Top 10 Overseas Property Mistakes

Buying property is a major financial decision, so today more than ever buyers are exercising extra caution when purchasing their dream homes abroad. Below are the top 10 mistakes to avoid when making the decision to buy.

  1. Allowing your heart to rule your head.

    Many first-time buyers make hasty decisions, then find themselves with something they never really wanted or that doesn’t fit in with their original investment criteria. Start by asking yourself some pertinent questions:

    What is your budget, including any building reforms you wish to make?
    Will you really able to use your holiday as often as you’d like?
    Will your family/children visit you as often as you think?
    Is it important for you to speak the language of the locals?
    What is medical care like in your country of choice?
    Are there direct flights serving your chosen location?
    Is the property easily accessible?

  2. Forgetting to buy low.

    For a truly worthwhile buy, it’s important to seek out the lowest possible price in order to maximise your potential return on investment. This could be in the form of an off-plan pre-release or launch price. In the case of off-plan property, if it doesn’t compare favourably with that of similar finished or soon to be finished developments in the surrounding area then you are gaining nothing by buying off-plan.

  3. Settling for any unit.

    Once you’ve found your chosen development or resale property, be careful to select the right one that will allow you to sell it on easily if you wish. It is human nature to select well appointed properties, with views and south facing terraces above other alternatives at the same address. Penthouses and end of terraces normally sell faster and fetch higher prices than any other units.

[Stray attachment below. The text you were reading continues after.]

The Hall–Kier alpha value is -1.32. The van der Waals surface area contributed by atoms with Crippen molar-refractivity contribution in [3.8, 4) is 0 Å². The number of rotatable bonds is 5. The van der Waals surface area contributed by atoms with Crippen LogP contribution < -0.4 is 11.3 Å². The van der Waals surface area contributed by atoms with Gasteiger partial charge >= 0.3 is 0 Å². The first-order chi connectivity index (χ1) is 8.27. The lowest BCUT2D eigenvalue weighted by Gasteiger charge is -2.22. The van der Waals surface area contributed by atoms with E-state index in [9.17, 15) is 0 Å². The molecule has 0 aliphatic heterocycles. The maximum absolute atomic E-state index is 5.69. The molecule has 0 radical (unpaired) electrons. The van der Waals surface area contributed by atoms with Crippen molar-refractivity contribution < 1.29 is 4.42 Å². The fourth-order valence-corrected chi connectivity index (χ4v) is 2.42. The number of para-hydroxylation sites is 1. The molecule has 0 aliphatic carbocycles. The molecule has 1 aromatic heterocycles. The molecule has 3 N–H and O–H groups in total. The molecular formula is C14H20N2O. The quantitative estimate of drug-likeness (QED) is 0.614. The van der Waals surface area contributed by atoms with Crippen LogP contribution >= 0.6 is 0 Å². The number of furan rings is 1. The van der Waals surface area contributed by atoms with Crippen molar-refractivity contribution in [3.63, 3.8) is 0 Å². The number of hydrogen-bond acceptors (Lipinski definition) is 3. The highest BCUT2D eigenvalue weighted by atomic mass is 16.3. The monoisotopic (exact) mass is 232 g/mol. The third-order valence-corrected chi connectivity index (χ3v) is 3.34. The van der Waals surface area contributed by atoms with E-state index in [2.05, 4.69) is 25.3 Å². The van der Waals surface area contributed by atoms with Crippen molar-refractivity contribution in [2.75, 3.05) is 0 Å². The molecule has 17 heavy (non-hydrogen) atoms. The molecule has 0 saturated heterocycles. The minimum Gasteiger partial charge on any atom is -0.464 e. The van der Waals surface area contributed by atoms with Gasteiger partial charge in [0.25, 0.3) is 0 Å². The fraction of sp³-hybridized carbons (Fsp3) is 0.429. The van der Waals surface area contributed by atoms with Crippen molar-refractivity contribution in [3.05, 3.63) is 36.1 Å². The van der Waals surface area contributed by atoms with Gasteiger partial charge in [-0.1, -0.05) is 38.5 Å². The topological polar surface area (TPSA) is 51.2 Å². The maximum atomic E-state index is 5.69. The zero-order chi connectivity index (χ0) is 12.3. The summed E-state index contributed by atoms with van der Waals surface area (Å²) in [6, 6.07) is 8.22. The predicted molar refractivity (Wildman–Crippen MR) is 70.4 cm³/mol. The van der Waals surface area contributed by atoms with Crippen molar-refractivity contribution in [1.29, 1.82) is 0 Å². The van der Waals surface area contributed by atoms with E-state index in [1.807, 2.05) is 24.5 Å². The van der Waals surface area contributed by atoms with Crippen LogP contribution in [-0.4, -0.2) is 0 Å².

4. Wrong location.

    All well-located property will always be close to local transport and amenities. A rural property will be far more marketable in the future if it is easily accessible, within close proximity to good quality roads and not far from an international airport or city. If you plan to live away from the property some of the year and rent it out, it will also need to be located within easy reach of a reliable management company to help with any lettings or maintenance in your absence.

  5. Unable to resell.

    If there is plenty of similar accommodation for sale in the area, ask yourself whether there is an oversupply or simply no demand? Also, ask yourself what makes your property stand out from all the rest, should you wish to resell?

  6. Misunderstanding guaranteed rentals.

    Many off-plan developers undertake to find tenants and guarantee all rental payments for a specified number of years. However, be aware that gross rental guarantees do not include costs such as service charges, management fees and ground rent, while net guarantees do. Some developers will work the price of the guaranteed rental into your purchase price, so be sure to do your sums and comparative market analysis, as it may not be worth your while accepting the guarantee. See our buying off-plan guide for more information.

  7. Poor currency exchange.

    Transferring thousands from your local currency to fund your overseas property purchase brings the potential pitfall of losing significant sums of money, purely due to daily exchange rate fluctuations. By booking a favourable exchange rate in advance with a professional money exchange broker, you could save yourself as much as 2,000 euros on a 200,000 euro purchase! Remember that your mortgage may be in the local currency, so you’ll need to examine the potential impact exchange fluctuations could have upon your future repayments. See our foreign currency exchange guide for more information.

  8. Not getting a lawyer.

    Always employ a qualified, independent, English-speaking lawyer. He/she will check out the contracts you are expected to sign (both the reservation contract and subsequent private sale contract) and confirm that documents are correct. Be sure never to sign a contract that you don’t fully understand and try to get one certified version in English. See our guide to international lawyers for more detailed information.

  9. Being blind to taxes.

    Tax rules vary greatly from country to country, so you should get specific expert advice on the subject. Expect to declare and pay tax on any rental income, particularly if you use a rental agency in the country where the property is located. As you are the legally registered owner, in most countries you will be expected to pay capital gains tax on your profit upon resale.

  10. Not keeping up with building progress.

    Many overseas developers, agents and lawyers do a very poor job of keeping buyers informed on the progress of a property transaction or construction, so make sure you regularly contact them yourself to keep well informed.

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